LITTLE ROCK —Legislation banning most abortions after 20 weeks of pregnancy became law in Arkansas on Thursday when the Senate voted to override Gov. Mike Beebe's veto.
LITTLE ROCK —Legislation banning most abortions after 20 weeks of pregnancy became law in Arkansas on Thursday when the Senate voted to override Gov. Mike Beebe’s veto.
The Senate then swiftly passed and sent to the governor’s desk an even more restrictive abortion ban.
In a 19-14 vote, the Senate voided Beebe’s veto of House Bill 1037 — the House voted to override Wednesday — then voted 26-8 to give final legislative approval to Senate Bill 134, which would prohibit most abortions after 12 weeks.
With the Senate action, the 20-week abortion ban became effective immediately, giving Arkansas one of the most restrictive abortion laws in the nation — unless SB 134 becomes law.
Beebe has said both measures are constitutionally suspect, the second even more so than the first, but both bills passed by wide margins in both chambers.
If Beebe vetoes SB 134, the biggest hurdle for supporters may be in the House. The vote to override the veto of HB 1037 was closest in the House, where it passed with just two votes to spare.
The American Civil Liberties Union, which has vowed to challenge the measures in court, urged the governor to veto SB 134, which it said would be the most restrictive abortion law in the country if enacted.
Rita Sklar, executive director of ACLU of Arkansas, said the bill shows “an absolute disregard” for the health of women in Arkansas. Talcott Camp, deputy director of the ACLU Reproductive Freedom Project, said it put women’s lives on the line.
“Nobody can predict what kinds of decisions a woman may have to make during a pregnancy, and it is outrageous for politicians to attempt to interfere in this serious and personal decision that a woman has to make with her family and her doctor,” Camp said.
HB 1037, by Rep. Andy Mayberry, R-Hensley, bans abortions at 20 weeks into pregnancy, the point at which the bill claims a fetus is capable of feeling pain. It includes exceptions for rape, incest and pregnancies that endanger the mother’s life or could cause irreversible physical impairment.
SB 134, by Sen. Jason Rapert, R-Conway, would require a woman seeking an abortion at 12 weeks of gestation or later to undergo an abdominal ultrasound to check for a fetal heartbeat, and it would prohibit an abortion if a heartbeat is detected, except in cases of rape, incest, medical emergencies or fetal anomalies that would not allow the child to live after birth.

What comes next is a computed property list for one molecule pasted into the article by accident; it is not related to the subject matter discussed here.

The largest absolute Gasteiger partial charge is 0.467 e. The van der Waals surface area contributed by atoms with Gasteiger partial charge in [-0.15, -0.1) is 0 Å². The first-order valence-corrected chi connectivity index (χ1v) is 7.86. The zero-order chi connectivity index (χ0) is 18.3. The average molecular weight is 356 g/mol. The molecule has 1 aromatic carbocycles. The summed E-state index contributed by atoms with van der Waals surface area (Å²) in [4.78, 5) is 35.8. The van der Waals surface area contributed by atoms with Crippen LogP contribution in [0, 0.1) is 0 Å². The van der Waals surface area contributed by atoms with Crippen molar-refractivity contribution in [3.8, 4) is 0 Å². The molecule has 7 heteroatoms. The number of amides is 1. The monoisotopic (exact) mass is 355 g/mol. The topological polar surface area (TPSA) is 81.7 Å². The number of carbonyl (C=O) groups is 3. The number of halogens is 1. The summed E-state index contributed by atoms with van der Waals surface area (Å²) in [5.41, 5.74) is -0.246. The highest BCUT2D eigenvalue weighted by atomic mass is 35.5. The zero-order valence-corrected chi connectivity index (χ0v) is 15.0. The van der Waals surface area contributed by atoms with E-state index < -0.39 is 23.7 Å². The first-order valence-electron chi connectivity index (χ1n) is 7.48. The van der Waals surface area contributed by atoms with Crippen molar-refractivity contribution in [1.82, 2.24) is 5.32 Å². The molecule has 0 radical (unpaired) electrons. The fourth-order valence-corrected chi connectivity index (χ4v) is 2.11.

A violation of the measure would cost a doctor his or her medical license.
Rose Mimms, director of Arkansas Right to Life, called Thursday’s legislative action a “huge day for unborn children” in Arkansas, who she said “are now safe from the hands of abortionists who have ripped them limb by limb out of their mothers’ womb.”
Mimms, who has headed the state’s largest anti-abortion group for more than 20 years, said a 2005 law it championed has saved the lives of hundreds of children whose mothers disdained abortion after receiving mandatory information about the capability of a fetus to feel pain.
Mayberry’s bill, which was part of Right to Life’s anti-abortion agenda, will save many more, she said, adding that the second-term lawmaker whose 2011 fetal-pain bill passed the House but died in the Senate “is a hero to us.”
Mayberry said he was “very pleased.”
“It’s a good day,” he said. “This is a good law. It’s constitutional. It saves babies, and that’s always a great thing.”
The 19-14 vote to override the governor’s veto of HB1037 was along party lines. Several Democrats who voted for the bill originally voted against the override Thursday.
Sen. Larry Teague, D-Nashville, who described himself as “pro-life,” said he voted for the bill but against the override because of concerns the governor raised about the bill’s constitutionality.
“The governor says it may not be constitutional,” he told reporters later. “Several other friends who are of legal minds that I trust think it may not be constitutional.”
He said he also was concerned about the potential legal costs the state could incur if the measure is challenged in court.
Sen. Bruce Maloch, D-Magnolia, who also supported the original bill and then opposed the veto override, said the constitutional questions were an issue.
“It is a difficult decision, but yes, I do share some of his concerns and and gave some deference to that,” he said.
Senate President Pro Tem Michael Lamoureux, R-Russellville, who supported the override, told reporters he was not sure the new law would survive a legal challenge.
Rapert told reporters he wants the governor to “honor the vote of the Legislature” and either sign SB 134 or let it become law without his signature.
Beebe told reporters his concerns about Rapert’s bill have not changed.
“The Legislature has this prerogative,” he said. “This is part of the process. We all know that. They did what … a majority of them thought they should do. I did what I thought I should do. Nothing’s changed from the standpoint of what I think the problem with the bill is.”
The U.S. Supreme Court has said states cannot prohibit abortions before a fetus is able to live outside the womb. Doctors consider a fetus viable at 23-24 weeks.
A federal judge in Arizona has upheld a 20-week abortion ban. The ruling has been appealed.